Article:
You may think organ transplants are common procedures - but Sergio Canavero's plans to give a head a new body will be a world first, if it happens.
A Russian computer programmer called Valeri Spiridonov, who suffers from a spinal muscular atrophy condition, Werdnig-Hoffman disease, is expected to donate the head. Werdnig-Hoffman disease is often terminal.
The body will likely belong to a brain-dead individual who is medically alive, but otherwise "dead."
This raises enormous questions.
How do you keep a detached head alive?
Canavero's plans involve cooling the severed head and decapitated body so that the cells can remain without oxygen for as long as possible. Another option, says Dr. Christoph Höhncke, who has successfully transplanted arms, is using machines which continually circulate oxygenated blood through the detached parts of the body. Such machines are used to circulate blood through hearts and lungs during such transplants, for example.
Can a severed spine really be "wired" together?
Very rarely. And are there any chances of a 100 percent return to pre-severed mobility? "Not as far as I know," says Höhncke. When Höhncke and his team of surgeons transplanted two arms onto a man, who had lost his own in a farming accident, they needed to connect four nerves. "The regeneration was not complete. It is never complete. You never know what kind of nerves you're connecting."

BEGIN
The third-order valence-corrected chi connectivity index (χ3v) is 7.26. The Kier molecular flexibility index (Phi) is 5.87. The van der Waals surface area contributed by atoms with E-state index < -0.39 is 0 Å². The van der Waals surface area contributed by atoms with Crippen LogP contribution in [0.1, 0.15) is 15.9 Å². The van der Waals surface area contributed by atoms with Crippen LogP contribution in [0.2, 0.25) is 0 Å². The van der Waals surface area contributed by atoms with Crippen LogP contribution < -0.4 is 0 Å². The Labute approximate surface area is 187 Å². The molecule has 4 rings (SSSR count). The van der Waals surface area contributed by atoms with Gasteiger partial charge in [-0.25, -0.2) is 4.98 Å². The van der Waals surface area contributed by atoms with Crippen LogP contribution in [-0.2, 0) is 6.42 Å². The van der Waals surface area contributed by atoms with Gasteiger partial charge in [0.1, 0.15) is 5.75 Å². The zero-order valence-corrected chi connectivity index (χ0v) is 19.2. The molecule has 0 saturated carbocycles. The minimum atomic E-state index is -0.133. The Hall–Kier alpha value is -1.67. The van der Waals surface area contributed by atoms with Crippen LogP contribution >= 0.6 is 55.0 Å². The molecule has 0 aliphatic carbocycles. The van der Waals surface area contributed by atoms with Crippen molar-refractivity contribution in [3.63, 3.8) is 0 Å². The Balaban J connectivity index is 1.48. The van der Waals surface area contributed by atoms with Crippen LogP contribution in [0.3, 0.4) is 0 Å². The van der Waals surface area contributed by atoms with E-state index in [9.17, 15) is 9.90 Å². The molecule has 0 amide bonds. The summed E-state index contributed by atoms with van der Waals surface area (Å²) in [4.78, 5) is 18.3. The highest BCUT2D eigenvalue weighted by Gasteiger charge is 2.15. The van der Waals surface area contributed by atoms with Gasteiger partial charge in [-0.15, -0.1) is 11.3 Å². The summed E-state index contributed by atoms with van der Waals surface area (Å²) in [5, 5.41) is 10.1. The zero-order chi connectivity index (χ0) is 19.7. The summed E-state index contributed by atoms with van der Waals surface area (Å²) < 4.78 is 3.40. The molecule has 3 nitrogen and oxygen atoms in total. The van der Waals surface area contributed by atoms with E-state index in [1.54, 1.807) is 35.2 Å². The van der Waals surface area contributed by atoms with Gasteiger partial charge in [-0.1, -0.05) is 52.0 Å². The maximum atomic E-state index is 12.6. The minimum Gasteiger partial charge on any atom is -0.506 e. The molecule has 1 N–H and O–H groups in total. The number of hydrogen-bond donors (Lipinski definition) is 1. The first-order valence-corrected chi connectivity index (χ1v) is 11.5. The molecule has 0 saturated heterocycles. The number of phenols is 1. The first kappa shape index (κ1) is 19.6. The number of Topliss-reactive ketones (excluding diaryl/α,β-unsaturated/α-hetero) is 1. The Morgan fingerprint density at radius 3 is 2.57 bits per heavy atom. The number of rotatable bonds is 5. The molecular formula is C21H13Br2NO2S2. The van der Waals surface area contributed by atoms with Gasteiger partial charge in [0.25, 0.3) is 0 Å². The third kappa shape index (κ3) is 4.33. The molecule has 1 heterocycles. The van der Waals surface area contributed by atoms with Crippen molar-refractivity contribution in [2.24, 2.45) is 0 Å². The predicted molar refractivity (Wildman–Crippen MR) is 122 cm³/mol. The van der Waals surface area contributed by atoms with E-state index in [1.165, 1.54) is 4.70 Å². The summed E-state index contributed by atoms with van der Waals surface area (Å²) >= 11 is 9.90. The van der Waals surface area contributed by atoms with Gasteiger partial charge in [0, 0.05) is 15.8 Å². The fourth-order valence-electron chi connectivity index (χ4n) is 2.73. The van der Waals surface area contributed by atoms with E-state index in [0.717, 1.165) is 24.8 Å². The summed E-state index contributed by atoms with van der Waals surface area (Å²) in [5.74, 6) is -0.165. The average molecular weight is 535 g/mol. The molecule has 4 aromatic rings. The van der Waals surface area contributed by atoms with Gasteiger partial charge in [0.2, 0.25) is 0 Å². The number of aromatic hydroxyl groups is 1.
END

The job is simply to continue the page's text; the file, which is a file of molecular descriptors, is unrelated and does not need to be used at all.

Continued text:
Canavero may have a new medical trick up his sleeve, of which the world is unaware. But at this point the Italian surgeon has only said he will use a chemical substance, polyethelene glycol, to encourage the two ends of the spines to grow together.
Sergio Canavero has said that he could do much of the procedure in less than an hour
Assume it works perfectly - what about muscle memory? If my new body belonged to a golfer, am I a golfer now, too?
The brain has to learn that the body is a new one. And the body has to learn that it is being steered by a different brain. All of this has to be learned. This is why rehabilitation takes so long.
So the short answer is: "No."
Can a brain-dead donor really give consent?
Yes, in advance - as with donating organs.
There are also countries that do not require such consent. Canavero has spoken of performing the procedure in China to avoid European laws. He is reportedly learning Chinese in the event he has to stay there.
"Taking advantage of [relaxed legal standards] is a little dubious, for me, from an ethical point of view," says Höhncke.
Who is now the "person?" Who's alive now, legally? Is it the brain? Or is it the body? Who survives, the donor or the recipient?
We don't have an answer to that.
Valery Spiridonov could be world's first head transplant patient
Does the medicine support doing this?
"This is a human experiment. As far as I know, there have only been a few experiments conducted on animals. I'm not sure whether there are enough basic experiments that support this operation."
The first step might be to try this with spinal cord repair - brain transplantation would be the next step. But some like taking two steps at a time.
Could you also put a male head on a female body?
Canavero has said his ultimate goal is immortality. He says wealthy clients have contacted him to ask about the possibilities. Can head transplants lead to immortality?
"When we come to the point where immortality plays a role, then we have a real legal problem - and even more, an ethical problem." Because who decides who lives indefinitely?